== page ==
When asked of future plans for the beer and the brewery, Butler said they hope to get more Kosovars involved.

“We do have interested young people; those who know what the variety is like in the rest of the world, and especially those interested in home brewing for themselves, but it’s not exclusive to young people. A big part of our current market is also internationals in Pristina, but it’s starting to shift to a wider market and we are working to make that shift happen.”

Many Kosovars still prefer drinking Birre Peja to other alternatives. Peja is the largest brewery in Kosovo, producing their famous pilsner, a type of pale lager, which the brewery has produced since the 1970s for distribution around the Balkans.

The company also produces a premium beer and an alcohol free beer. Currently they are looking at expanding into more international markets, particularly in Western Europe and the United States, according to Board of Directors member Valon Basha.

“There hasn’t been any competition in the craft sector of the beer industry in Kosovo since we began brewing, but we are starting to see that change as new brewers are beginning to open shop.” said Butler, “While we have been carving out our little niche among the big players, like Peja, it’s hard to call it competing. They are extremely good at what they do, and we respect them for it. There’s no real way for us to go head-to-head with them, though.”

He continued:

“Our goal isn’t really to take market share away from the major players, but instead to get more people interested in beer by offering a greater variety of really great styles. We want to grow the industry as a whole, which should ultimately be good for all the competitors here, so we’re always excited to see the new brewers getting started. It means that things are moving the right direction.”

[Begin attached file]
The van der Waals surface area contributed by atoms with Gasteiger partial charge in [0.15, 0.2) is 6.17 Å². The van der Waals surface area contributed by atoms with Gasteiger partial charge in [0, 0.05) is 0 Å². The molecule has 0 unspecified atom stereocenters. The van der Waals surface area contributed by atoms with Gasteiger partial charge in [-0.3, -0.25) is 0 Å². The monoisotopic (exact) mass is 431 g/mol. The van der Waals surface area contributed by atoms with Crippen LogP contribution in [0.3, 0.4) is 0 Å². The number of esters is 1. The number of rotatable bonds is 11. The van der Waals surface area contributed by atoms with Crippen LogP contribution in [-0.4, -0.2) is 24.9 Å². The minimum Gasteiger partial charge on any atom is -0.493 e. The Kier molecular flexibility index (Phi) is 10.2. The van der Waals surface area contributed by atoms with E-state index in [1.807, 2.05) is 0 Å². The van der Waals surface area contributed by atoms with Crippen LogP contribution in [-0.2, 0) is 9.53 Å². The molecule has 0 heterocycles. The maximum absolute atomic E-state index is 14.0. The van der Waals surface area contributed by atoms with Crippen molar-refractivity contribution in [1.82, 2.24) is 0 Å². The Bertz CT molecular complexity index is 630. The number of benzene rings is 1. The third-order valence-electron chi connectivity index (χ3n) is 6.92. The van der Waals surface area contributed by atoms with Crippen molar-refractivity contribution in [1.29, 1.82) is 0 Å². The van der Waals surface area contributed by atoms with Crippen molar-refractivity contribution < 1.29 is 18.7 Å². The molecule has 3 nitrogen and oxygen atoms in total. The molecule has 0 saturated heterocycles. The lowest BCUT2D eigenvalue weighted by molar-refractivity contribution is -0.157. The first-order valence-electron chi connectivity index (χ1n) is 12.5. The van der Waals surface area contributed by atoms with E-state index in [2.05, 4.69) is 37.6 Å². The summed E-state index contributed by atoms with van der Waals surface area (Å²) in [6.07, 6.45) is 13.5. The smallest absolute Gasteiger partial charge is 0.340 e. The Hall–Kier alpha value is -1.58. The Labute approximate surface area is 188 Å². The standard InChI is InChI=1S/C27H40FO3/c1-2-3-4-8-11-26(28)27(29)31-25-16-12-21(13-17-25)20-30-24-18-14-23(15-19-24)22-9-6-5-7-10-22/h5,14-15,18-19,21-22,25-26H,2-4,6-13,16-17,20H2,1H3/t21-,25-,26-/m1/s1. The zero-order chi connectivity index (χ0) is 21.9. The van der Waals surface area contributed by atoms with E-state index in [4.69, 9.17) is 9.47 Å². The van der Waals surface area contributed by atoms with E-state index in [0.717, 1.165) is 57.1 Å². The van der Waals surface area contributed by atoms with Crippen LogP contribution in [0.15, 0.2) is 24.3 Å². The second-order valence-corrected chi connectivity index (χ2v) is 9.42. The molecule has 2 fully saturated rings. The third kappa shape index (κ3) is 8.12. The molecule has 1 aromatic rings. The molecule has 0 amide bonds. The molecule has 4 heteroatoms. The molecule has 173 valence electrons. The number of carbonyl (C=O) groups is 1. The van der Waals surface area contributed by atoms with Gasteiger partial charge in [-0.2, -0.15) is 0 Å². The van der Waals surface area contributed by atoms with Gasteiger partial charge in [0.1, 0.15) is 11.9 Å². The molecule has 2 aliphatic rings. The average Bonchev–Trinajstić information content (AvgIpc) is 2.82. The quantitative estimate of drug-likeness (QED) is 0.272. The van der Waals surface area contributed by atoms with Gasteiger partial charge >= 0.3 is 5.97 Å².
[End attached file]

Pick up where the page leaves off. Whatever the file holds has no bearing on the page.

“We’ve had slow, but steady growth since we started.” said Butler. “We have seen a bigger change this year in particular however and we are making our own moves to get a little more aggressive about growth. We’ll be launching a few new products this fall, geared at people that are a little more reluctant to get out of their comfort zones. Gateway beers that can introduce more people to the quality of craft beer and eventually get them experimenting with the more unexpected styles that might be a little too bold for them to start with.”

Aside from Kosovo, Sabaja also exports their beers to Croatia and hopes to expand their market into other Balkan countries.

 “We’re very excited for the next few months. Hopefully we’ll be getting some more export going next year and growing our volumes, but we do aim for the stability of organic growth overall,” he continued.

Sabaja was one of eighteen beers offered at Beer Festival Kosova in July, along with top local brands such as  Birre Peja, Birre Prishtina and Grand Birre.  Imported brands such as Corona and Heineken also had busy booths.

“The big brands can be difficult to compete with, but Sabaja does amazing drafting and we’re always happy to work with them,” said festival organizer Leart Zega.

The festival had more than 10,000 attendees for a weekend of beer, live music and even fireworks according to Zega. Cost of entry was a euro and beers ran about the same price.

One festival goer, 20-year-old Leo Zogiani stuck to drinking Peja the first night, but said he was open to trying new beers throughout the festival.

“I like Peja, it’s a good beer, its cheap and they have it everywhere,” said Zogiani. “It’s what we’ve always drank here.”

Another attendee, Adem Musa said that after spending time abroad he was excited the festival offered different beers, both local and imported.

“I was in Germany for two years, for school,” said Musa. “It was great, the beer scene there is great, one of the things I missed most coming back to Pristina!” he laughed, “I’m glad that they have festivals like this here now, it’s not Oktoberfest, but it’s a chance for people to try new things, something they wouldn’t try at the bar or a restaurant.”

“We like to support small local businesses and develop a changing mindset for beer in Kosovo,” said Zega. “We want to encourage people to try new things and create their own story.”

(Elise St. Esprit was a reporting intern at KosovaLive this summer, in cooperation with Miami University in the United States.)